Environmental groups staged a walkout at the international climate talks in Warsaw, Poland Thursday, a voluntary withdrawal from the process that they say is due to the lack of progress at the talks.
About 800 people from organizations including Greenpeace International, World Wildlife Fund, Oxfam, 350.org and Friends of the Earth walked out of the conference Thursday, but made it clear that they were not walking out of the UNFCCC talks — which are held yearly, as a whole — just this year’s conference in Warsaw.
“Warsaw, which should have been an important step in the just transition to a sustainable future, is on track to deliver virtually nothing. We feel that governments have given up on the process,” a spokesman for WWF said.
This is the first time environmental groups have walked out of a UNFCCC conference. In a statement, the groups said they had grown tired of the conference’s gridlock over issues such as aid to help poor countries adapt to and mitigate climate change, as well as the apparent disconnect between Poland’s commitment to coal and its job as host of this year’s conference.
The Warsaw Conference has put the interests of dirty energy industries over that of global citizens — with a “Coal & Climate Summit” being held in conjunction; corporate sponsorship from big polluters plastered all over the venue; and a Presidency (Poland) that is beholden to the coal and fracking industry. When Japan announced that it was following Canada and backtracking on emission cut commitments previously made, and Australia gave multiple signals that it was utterly unwilling to take the U.N. climate process seriously, the integrity of the talks was further jeopardized.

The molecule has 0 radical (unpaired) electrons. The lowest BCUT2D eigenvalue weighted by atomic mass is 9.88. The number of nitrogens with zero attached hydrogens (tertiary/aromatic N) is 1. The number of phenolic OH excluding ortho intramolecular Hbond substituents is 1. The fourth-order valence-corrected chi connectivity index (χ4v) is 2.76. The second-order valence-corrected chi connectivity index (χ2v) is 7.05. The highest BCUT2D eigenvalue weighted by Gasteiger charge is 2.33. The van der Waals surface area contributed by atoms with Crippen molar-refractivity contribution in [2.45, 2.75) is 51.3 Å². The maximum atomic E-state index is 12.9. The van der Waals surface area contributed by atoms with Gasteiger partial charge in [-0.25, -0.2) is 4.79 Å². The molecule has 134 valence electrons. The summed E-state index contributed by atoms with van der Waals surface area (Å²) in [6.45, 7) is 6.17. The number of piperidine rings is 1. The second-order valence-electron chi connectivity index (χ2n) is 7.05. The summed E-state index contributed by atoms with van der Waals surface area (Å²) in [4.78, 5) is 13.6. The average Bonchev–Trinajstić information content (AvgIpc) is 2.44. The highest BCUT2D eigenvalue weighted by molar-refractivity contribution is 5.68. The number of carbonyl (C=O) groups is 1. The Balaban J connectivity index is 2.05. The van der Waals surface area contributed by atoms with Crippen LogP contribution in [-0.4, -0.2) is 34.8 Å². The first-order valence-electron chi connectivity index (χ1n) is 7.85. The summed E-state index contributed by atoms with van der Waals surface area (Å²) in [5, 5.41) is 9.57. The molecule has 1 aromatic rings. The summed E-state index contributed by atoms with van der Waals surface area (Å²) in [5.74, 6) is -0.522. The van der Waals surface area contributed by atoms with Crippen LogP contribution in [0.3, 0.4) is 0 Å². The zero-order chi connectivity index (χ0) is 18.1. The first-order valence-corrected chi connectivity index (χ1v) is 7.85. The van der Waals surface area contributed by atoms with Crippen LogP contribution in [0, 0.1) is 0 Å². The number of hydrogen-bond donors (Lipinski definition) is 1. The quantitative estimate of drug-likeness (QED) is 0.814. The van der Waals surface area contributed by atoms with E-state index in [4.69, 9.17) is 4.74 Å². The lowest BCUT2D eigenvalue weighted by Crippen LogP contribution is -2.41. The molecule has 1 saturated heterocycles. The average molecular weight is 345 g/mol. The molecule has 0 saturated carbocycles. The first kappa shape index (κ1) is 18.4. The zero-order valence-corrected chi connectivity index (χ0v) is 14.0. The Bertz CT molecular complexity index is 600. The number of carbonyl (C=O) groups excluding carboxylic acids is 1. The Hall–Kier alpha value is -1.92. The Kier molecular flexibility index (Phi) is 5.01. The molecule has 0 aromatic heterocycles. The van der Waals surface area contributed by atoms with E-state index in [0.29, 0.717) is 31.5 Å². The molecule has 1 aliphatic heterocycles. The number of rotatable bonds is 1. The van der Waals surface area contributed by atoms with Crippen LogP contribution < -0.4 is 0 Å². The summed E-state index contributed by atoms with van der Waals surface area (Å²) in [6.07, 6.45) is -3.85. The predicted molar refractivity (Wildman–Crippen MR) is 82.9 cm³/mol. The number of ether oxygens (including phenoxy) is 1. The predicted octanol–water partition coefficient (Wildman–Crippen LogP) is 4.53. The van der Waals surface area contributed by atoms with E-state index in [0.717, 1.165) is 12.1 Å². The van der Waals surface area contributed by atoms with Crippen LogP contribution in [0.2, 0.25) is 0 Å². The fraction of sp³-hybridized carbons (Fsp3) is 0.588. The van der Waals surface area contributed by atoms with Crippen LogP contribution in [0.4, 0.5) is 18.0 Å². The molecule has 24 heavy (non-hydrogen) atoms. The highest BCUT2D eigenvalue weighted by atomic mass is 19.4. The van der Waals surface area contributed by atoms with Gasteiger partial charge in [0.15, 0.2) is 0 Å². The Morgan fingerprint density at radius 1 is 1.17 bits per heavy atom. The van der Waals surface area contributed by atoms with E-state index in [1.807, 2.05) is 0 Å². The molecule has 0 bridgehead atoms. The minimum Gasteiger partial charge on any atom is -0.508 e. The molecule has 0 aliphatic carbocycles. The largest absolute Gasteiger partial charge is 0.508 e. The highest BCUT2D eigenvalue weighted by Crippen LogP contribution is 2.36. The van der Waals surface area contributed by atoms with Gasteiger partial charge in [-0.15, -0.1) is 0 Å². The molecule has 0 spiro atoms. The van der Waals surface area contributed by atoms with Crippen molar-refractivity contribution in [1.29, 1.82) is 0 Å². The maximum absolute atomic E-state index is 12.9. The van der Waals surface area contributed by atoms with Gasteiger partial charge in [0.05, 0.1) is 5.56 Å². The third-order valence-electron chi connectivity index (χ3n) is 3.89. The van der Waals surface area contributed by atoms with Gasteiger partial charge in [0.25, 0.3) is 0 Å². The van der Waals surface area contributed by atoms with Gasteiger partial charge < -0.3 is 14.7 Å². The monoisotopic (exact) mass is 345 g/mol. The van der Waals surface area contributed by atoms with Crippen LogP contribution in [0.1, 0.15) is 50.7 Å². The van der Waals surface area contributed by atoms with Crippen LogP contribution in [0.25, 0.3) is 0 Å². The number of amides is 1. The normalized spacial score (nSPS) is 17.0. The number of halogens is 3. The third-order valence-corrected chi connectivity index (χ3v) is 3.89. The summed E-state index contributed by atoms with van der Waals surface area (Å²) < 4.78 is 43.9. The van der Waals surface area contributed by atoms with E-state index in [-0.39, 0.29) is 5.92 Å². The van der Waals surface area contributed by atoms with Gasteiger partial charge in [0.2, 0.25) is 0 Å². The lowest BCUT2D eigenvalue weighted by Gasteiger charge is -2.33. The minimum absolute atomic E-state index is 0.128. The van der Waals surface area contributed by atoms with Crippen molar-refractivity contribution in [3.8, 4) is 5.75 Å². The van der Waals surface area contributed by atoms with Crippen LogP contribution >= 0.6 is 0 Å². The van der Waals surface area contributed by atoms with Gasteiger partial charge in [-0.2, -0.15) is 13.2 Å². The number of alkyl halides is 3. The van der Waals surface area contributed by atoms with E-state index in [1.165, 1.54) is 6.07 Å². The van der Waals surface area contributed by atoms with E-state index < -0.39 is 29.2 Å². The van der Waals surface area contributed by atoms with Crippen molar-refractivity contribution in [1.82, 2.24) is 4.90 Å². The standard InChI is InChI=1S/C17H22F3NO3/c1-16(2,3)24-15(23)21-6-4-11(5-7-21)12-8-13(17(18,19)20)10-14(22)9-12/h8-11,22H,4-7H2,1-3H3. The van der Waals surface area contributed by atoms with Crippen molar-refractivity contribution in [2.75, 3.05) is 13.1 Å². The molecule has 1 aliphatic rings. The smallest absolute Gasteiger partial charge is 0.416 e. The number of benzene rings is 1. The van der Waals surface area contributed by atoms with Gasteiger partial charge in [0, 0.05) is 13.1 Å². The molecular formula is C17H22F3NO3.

We as civil society are ready to engage with ministers and delegations who actually come to negotiate in good faith. But at the Warsaw Conference, rich country governments have come with nothing to offer. Many developing country governments are also struggling and failing to stand up for the needs and rights of their people. It is clear that if countries continue acting in this way, the next two days of negotiations will not deliver the climate action the world so desperately needs.
Several other environmental NGOs chose to stay at the talks — the World Resources Institute, NRDC, Care International and some members of the umbrella group Climate Action Network declined to leave with the other NGOs staging the walkout.
“We’ll keep pushing from the inside,” Michael Oko from WRI said. “There is very deep concern. The issue is so serious and we need to get things moving.”
Environmental groups have expressed their frustration with the international climate talks before — during last year’s talks in Doha, Greenpeace International’s Kumi Naidoo called on President Obama to send the U.S. negotiators back home, claiming they were only “producing more hot air.” This year’s talks will wrap up Friday.